Wednesday, September 22, 2010

FDIC Says US Covered Bond Legislation Falls Short on Key Principles

Legislation creating a US covered bond market is gaining momentum in Congress and may well pass before the 111th Congress adjourns sometime in December after an almost certain lame duck session concludes. Recent hearings before the Senate Banking Committee revealed that Chairman Chris Dodd wants to explore alternatives to securitization, which covered bonds offer. Senator Dodd supported a provision in the Dodd-Frank draft in conference creating a US covered bond market, but the provision did not make it into the final legislation.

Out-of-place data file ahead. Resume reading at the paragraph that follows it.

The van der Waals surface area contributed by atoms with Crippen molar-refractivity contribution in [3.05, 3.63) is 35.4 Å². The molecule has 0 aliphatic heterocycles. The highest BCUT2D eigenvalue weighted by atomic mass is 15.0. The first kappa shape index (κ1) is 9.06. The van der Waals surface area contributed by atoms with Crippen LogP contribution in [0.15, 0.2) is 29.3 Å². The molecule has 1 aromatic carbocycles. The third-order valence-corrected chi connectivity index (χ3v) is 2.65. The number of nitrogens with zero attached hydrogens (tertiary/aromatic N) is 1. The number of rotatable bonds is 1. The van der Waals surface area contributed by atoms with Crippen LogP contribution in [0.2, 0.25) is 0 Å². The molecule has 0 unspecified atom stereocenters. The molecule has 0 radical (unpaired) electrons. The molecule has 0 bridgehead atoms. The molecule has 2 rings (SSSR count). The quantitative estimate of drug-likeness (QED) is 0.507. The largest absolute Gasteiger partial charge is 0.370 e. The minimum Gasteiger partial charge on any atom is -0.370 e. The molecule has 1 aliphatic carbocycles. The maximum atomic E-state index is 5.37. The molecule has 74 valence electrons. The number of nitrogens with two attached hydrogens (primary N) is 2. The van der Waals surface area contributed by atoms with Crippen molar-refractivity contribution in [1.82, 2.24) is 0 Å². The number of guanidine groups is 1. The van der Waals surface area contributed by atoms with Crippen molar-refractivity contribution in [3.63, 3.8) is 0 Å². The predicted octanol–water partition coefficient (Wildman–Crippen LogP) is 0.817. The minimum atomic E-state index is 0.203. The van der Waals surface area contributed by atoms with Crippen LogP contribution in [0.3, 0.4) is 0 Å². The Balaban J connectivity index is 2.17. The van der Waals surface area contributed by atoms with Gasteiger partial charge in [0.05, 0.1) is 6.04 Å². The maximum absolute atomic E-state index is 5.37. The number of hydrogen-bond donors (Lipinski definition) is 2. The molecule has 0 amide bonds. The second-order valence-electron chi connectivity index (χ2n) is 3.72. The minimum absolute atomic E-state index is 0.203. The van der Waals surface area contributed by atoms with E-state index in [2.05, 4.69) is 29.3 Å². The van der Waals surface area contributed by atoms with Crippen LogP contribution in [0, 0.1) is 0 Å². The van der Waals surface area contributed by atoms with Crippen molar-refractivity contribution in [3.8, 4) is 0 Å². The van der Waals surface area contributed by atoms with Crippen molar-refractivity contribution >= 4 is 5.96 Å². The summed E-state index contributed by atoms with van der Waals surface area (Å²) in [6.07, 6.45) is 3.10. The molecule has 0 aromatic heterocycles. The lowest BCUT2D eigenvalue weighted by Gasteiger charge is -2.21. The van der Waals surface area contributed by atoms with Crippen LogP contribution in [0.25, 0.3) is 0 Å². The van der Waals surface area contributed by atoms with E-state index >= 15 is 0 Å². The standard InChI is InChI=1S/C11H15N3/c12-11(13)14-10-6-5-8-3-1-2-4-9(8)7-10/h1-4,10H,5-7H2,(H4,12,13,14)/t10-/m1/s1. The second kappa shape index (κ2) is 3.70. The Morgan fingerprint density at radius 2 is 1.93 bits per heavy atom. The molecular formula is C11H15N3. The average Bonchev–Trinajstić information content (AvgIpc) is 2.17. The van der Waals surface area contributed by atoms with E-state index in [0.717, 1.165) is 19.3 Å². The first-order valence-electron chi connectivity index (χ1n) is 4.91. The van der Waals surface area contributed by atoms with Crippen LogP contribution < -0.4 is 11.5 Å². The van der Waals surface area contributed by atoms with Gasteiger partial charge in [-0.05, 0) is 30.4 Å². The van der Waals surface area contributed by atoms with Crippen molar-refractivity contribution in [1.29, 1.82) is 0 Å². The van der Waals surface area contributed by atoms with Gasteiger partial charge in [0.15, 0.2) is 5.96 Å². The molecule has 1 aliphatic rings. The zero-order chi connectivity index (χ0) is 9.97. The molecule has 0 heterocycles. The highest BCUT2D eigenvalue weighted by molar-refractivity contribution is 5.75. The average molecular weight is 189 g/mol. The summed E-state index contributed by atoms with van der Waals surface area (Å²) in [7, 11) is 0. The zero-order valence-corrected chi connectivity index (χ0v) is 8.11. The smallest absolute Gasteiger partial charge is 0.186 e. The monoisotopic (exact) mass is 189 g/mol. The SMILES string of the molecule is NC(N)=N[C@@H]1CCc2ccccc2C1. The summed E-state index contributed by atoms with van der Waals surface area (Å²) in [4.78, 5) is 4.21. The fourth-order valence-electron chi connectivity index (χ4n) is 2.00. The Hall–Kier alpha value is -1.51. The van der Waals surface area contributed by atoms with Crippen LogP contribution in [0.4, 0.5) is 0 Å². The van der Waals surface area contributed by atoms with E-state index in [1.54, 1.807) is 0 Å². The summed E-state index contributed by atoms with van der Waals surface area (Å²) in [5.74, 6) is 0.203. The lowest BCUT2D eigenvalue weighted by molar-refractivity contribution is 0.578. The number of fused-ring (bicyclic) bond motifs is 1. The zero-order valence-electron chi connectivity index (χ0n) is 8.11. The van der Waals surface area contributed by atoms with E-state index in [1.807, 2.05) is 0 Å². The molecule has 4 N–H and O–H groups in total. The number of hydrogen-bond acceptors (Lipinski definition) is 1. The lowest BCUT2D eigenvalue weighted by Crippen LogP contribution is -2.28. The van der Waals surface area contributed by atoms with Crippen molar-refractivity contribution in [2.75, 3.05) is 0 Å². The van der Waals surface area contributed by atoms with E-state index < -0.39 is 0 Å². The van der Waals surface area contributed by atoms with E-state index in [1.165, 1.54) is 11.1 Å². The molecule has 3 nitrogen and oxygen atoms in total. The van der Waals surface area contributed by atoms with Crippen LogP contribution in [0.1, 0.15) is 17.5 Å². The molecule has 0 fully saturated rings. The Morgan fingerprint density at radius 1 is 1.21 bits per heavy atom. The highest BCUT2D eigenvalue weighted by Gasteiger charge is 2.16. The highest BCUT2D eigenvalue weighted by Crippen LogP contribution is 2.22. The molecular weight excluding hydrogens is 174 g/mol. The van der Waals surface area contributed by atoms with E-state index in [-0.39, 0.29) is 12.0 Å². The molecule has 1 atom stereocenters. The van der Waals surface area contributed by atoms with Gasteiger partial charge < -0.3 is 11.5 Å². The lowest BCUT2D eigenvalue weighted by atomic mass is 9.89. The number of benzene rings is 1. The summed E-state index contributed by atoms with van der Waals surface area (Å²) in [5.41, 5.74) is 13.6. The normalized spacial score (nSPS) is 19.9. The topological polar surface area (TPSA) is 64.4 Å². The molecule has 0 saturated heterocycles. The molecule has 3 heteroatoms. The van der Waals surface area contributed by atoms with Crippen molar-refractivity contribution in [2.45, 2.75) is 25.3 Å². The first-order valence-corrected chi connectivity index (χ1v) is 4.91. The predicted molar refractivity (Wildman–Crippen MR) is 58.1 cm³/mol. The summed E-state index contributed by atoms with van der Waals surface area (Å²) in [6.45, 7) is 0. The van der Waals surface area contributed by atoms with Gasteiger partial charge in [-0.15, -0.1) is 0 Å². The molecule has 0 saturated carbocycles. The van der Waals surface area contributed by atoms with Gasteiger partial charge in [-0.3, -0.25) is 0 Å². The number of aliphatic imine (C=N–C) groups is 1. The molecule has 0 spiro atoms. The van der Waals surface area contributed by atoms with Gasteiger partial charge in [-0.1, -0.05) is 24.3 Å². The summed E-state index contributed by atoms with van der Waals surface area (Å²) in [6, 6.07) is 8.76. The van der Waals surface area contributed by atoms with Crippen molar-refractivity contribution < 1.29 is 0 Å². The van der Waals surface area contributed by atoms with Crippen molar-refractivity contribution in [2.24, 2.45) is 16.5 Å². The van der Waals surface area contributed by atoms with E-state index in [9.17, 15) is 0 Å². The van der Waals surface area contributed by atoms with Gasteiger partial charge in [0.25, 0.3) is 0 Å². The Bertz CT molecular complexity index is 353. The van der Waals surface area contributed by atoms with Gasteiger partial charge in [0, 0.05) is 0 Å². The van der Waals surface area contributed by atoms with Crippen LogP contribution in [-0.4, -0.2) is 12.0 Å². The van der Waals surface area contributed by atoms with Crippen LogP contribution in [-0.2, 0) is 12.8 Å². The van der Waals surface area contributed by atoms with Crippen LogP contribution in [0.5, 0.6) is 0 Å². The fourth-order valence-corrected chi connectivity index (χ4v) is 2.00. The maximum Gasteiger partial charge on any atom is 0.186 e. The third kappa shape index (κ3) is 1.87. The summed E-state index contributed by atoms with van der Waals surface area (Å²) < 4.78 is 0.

In testimony before the Committee, FDIC officials said that, while the FDIC generally supports legislation, but conditions its support on the covered bonds legislation having three key principles. First, it should clarify the right and duties of investors, issuers and regulator, Second, it should ensure that investment risks are not be transferred to the public sector or to the deposit insurance fund, Third, it should remain consistent with long-standing U.S. law and policy for secured creditors Unfortunately, H.R. 5823, the current legislative vehicle for creating a US covered bond market would, in the FDIC's view, muddy the relationship between investors and regulators, transfer some of the investment risks to the public sector and the deposit insurance fund, and provide covered bond investors with rights that no other creditors have in a bank receivership. As a result, cautioned the FDIC, this legislation could lead to increased losses in failed banks that have issued covered bonds.


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